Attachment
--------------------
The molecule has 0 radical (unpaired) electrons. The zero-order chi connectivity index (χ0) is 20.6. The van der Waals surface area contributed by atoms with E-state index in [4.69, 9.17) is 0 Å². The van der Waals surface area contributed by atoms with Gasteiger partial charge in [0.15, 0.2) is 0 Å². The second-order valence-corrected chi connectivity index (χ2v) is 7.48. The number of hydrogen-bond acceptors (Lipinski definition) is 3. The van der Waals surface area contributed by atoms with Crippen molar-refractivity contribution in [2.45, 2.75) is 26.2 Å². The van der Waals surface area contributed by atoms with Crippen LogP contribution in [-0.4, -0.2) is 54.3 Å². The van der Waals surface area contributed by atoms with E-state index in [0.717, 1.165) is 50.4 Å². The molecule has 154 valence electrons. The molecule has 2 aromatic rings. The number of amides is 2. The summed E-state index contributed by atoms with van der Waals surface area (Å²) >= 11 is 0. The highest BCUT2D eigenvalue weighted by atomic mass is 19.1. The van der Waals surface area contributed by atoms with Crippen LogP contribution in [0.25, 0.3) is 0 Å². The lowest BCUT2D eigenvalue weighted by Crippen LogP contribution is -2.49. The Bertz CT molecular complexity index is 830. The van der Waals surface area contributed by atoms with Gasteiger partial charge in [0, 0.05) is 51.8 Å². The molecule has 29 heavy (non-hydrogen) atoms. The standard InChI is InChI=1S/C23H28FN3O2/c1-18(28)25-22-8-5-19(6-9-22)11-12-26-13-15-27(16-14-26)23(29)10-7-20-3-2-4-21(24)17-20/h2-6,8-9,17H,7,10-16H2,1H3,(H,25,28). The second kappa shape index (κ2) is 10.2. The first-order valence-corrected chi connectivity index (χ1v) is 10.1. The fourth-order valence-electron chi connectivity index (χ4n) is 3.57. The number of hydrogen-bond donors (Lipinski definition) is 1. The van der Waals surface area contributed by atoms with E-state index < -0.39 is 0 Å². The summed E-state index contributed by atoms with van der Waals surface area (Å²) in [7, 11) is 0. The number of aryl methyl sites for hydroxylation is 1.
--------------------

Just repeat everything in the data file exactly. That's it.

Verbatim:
The molecule has 0 radical (unpaired) electrons. The zero-order chi connectivity index (χ0) is 20.6. The van der Waals surface area contributed by atoms with E-state index in [4.69, 9.17) is 0 Å². The van der Waals surface area contributed by atoms with Gasteiger partial charge in [0.15, 0.2) is 0 Å². The second-order valence-corrected chi connectivity index (χ2v) is 7.48. The number of hydrogen-bond acceptors (Lipinski definition) is 3. The van der Waals surface area contributed by atoms with Crippen molar-refractivity contribution in [2.45, 2.75) is 26.2 Å². The van der Waals surface area contributed by atoms with Crippen LogP contribution in [-0.4, -0.2) is 54.3 Å². The van der Waals surface area contributed by atoms with E-state index in [0.717, 1.165) is 50.4 Å². The molecule has 154 valence electrons. The molecule has 2 aromatic rings. The number of amides is 2. The summed E-state index contributed by atoms with van der Waals surface area (Å²) >= 11 is 0. The highest BCUT2D eigenvalue weighted by atomic mass is 19.1. The van der Waals surface area contributed by atoms with Crippen LogP contribution in [0.25, 0.3) is 0 Å². The lowest BCUT2D eigenvalue weighted by Crippen LogP contribution is -2.49. The Bertz CT molecular complexity index is 830. The van der Waals surface area contributed by atoms with Gasteiger partial charge in [0, 0.05) is 51.8 Å². The molecule has 29 heavy (non-hydrogen) atoms. The standard InChI is InChI=1S/C23H28FN3O2/c1-18(28)25-22-8-5-19(6-9-22)11-12-26-13-15-27(16-14-26)23(29)10-7-20-3-2-4-21(24)17-20/h2-6,8-9,17H,7,10-16H2,1H3,(H,25,28). The second kappa shape index (κ2) is 10.2. The first-order valence-corrected chi connectivity index (χ1v) is 10.1. The fourth-order valence-electron chi connectivity index (χ4n) is 3.57. The number of hydrogen-bond donors (Lipinski definition) is 1. The van der Waals surface area contributed by atoms with E-state index < -0.39 is 0 Å². The summed E-state index contributed by atoms with van der Waals surface area (Å²) in [7, 11) is 0. The number of aryl methyl sites for hydroxylation is 1.